Thailand to fight plastic pollution in 154 national parks

The Tourism Authority of Thailand (TAT) has welcomed the latest initiative by the Department of National Parks, Wildlife and Plant Conservation (DNP) to fight against plastic pollution.

There’s a global movement that’s pushing countries towards a greener future – Thailand included. Just a couple of months ago, I reported that the country has imposed a new law to curb the environmental damage on the islands of Koh Samui, Koh Phangan and Koh Tao. Now, its official tourism authority, TAT, has announced its latest initiative in cooperation with the DNP.

Starting yesterday, visitors will be encouraged to reduce consumption of single-use plastics at all 154 national parks in Thailand.

“Say no to plastic bags and other single-use items”

Yuthasak Supasorn, the governor of TAT, said: “Thailand is blessed with a landscape abundant in natural beauty, and the importance of protecting this environment cannot be understated. As such, the TAT calls on all tourists local and international to say no to plastic bags and other single-use items. Opt instead for bags, utensils and drink bottles that can be used again and again.”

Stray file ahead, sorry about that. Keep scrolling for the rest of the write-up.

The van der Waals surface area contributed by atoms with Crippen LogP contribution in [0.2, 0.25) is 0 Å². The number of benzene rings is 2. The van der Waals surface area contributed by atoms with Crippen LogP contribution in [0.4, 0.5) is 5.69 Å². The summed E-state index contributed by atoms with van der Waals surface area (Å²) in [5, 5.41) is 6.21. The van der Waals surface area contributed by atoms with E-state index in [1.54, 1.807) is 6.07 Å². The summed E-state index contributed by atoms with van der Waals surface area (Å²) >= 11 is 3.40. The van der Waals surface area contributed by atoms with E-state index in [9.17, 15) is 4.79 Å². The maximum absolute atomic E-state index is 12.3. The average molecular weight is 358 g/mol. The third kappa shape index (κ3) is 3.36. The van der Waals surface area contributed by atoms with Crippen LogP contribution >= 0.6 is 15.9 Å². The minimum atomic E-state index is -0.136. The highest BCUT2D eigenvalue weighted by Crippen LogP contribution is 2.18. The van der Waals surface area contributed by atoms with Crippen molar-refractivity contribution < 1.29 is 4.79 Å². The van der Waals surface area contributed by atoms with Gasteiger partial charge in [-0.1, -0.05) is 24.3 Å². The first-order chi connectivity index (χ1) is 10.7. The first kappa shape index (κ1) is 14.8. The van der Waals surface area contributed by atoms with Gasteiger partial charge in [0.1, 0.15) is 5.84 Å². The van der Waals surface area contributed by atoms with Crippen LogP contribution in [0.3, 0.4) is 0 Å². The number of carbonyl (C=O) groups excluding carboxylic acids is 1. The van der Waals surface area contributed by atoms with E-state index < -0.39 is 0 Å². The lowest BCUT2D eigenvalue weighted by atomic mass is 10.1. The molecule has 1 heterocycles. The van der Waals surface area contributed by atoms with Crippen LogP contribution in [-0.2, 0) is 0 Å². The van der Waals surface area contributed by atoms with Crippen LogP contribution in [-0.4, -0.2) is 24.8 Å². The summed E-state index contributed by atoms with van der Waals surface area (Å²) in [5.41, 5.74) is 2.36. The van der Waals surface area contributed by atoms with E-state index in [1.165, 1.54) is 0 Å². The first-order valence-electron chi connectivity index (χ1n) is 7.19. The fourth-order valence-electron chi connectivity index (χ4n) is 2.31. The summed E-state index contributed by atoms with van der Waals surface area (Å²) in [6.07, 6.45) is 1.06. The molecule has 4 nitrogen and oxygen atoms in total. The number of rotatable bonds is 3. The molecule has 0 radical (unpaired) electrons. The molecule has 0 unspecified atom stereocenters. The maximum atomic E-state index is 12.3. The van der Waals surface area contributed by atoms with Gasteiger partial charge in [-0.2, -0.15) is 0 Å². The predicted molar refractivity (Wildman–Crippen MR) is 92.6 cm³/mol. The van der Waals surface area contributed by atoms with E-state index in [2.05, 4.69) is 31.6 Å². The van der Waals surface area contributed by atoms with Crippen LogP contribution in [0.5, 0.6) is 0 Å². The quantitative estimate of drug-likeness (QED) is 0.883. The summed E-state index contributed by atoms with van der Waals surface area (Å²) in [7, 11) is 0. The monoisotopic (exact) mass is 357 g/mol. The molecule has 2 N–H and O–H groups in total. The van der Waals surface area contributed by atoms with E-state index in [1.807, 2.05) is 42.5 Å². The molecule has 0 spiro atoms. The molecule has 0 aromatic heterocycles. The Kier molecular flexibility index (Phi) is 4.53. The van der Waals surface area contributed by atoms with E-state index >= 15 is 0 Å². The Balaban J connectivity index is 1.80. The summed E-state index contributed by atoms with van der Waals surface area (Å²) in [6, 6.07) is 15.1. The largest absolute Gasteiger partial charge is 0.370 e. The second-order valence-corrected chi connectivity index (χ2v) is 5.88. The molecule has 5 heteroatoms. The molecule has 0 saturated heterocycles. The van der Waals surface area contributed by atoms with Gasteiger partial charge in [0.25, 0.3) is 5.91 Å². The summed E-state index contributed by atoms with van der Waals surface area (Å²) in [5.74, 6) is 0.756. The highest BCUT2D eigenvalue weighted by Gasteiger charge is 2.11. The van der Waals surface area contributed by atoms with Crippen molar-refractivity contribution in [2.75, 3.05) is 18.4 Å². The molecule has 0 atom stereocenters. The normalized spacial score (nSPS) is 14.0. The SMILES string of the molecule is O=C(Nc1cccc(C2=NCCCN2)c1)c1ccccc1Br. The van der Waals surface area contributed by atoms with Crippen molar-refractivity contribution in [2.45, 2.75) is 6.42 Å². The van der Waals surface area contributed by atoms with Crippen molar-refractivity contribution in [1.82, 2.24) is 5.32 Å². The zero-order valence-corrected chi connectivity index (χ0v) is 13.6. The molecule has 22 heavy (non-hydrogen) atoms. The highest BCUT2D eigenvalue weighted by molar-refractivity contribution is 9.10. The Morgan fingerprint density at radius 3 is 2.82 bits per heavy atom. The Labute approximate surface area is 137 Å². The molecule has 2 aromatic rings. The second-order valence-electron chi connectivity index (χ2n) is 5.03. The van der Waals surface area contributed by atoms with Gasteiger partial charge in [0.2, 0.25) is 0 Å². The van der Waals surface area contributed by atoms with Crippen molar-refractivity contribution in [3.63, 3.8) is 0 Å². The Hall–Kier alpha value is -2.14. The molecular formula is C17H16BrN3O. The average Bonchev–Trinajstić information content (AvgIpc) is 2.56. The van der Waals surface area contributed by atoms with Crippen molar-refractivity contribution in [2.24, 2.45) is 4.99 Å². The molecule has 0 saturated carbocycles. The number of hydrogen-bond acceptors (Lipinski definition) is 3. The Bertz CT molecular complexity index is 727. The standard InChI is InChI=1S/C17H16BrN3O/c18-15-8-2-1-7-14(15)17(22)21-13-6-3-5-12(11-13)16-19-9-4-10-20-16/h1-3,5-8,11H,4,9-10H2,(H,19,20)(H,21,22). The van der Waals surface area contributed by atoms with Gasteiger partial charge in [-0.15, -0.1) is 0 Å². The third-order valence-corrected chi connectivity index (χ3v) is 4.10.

Khao Sok National Park, Surat Thani Province, Thailand
Khao Sok National Park, Surat Thani Province

The initiative by the DNP will limit the use of items such as plastic and foam bags, food containers, capped water bottles and plastic utensils. These items which are all items that can be used only one time before thrown away are potentially hazardous to the national parks.

Of course, the authorities know the convenience that such items bring, but the long-term advantages of this initiative are bigger than its negative effects on Thailand’s environment and tourism sector.

In support of the fight against single-use plastics, a series of banners has been produced to help spread awareness at the country’s national parks. The DNP estimates that its initiative will help reduce about three million items of plastic waste, and hopes that around 10 million people will join its effort this year.

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